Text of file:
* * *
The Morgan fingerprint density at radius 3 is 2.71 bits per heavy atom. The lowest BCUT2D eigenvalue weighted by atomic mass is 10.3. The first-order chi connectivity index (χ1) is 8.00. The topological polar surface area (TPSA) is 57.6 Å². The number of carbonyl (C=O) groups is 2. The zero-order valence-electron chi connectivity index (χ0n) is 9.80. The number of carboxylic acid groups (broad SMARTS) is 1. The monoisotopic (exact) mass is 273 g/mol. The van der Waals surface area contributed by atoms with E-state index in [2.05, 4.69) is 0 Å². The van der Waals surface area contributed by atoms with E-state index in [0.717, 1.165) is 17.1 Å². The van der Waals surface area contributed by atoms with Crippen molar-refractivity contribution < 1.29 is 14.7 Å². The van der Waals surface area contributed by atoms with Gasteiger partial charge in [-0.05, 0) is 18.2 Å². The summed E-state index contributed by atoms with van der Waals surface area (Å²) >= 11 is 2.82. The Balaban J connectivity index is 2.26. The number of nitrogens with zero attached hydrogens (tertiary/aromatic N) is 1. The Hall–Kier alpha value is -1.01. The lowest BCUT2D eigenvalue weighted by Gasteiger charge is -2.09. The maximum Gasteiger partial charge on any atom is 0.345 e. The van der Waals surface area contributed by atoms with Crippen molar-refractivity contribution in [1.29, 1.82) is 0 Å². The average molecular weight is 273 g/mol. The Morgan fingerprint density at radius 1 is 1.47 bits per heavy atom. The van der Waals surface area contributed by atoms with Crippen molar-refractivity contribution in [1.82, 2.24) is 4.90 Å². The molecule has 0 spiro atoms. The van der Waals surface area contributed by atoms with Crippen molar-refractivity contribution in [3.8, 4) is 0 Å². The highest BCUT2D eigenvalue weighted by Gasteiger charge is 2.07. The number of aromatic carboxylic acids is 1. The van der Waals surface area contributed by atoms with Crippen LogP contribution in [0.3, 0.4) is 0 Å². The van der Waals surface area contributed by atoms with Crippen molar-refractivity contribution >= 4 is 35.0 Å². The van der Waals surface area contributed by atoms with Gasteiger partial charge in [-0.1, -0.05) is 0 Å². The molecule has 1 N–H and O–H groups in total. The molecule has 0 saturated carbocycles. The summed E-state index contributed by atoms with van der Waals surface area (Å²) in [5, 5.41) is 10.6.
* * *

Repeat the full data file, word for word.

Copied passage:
The Morgan fingerprint density at radius 3 is 2.71 bits per heavy atom. The lowest BCUT2D eigenvalue weighted by atomic mass is 10.3. The first-order chi connectivity index (χ1) is 8.00. The topological polar surface area (TPSA) is 57.6 Å². The number of carbonyl (C=O) groups is 2. The zero-order valence-electron chi connectivity index (χ0n) is 9.80. The number of carboxylic acid groups (broad SMARTS) is 1. The monoisotopic (exact) mass is 273 g/mol. The van der Waals surface area contributed by atoms with E-state index in [2.05, 4.69) is 0 Å². The van der Waals surface area contributed by atoms with E-state index in [0.717, 1.165) is 17.1 Å². The van der Waals surface area contributed by atoms with Crippen molar-refractivity contribution < 1.29 is 14.7 Å². The van der Waals surface area contributed by atoms with Gasteiger partial charge in [-0.05, 0) is 18.2 Å². The summed E-state index contributed by atoms with van der Waals surface area (Å²) >= 11 is 2.82. The Balaban J connectivity index is 2.26. The number of nitrogens with zero attached hydrogens (tertiary/aromatic N) is 1. The Hall–Kier alpha value is -1.01. The lowest BCUT2D eigenvalue weighted by Gasteiger charge is -2.09. The maximum Gasteiger partial charge on any atom is 0.345 e. The van der Waals surface area contributed by atoms with Crippen molar-refractivity contribution in [1.29, 1.82) is 0 Å². The average molecular weight is 273 g/mol. The Morgan fingerprint density at radius 1 is 1.47 bits per heavy atom. The van der Waals surface area contributed by atoms with Crippen molar-refractivity contribution in [1.82, 2.24) is 4.90 Å². The molecule has 0 spiro atoms. The van der Waals surface area contributed by atoms with Crippen molar-refractivity contribution in [3.8, 4) is 0 Å². The highest BCUT2D eigenvalue weighted by Gasteiger charge is 2.07. The number of aromatic carboxylic acids is 1. The van der Waals surface area contributed by atoms with Crippen LogP contribution in [0.3, 0.4) is 0 Å². The van der Waals surface area contributed by atoms with Crippen molar-refractivity contribution >= 4 is 35.0 Å². The van der Waals surface area contributed by atoms with Gasteiger partial charge in [-0.1, -0.05) is 0 Å². The molecule has 1 N–H and O–H groups in total. The molecule has 0 saturated carbocycles. The summed E-state index contributed by atoms with van der Waals surface area (Å²) in [5, 5.41) is 10.6.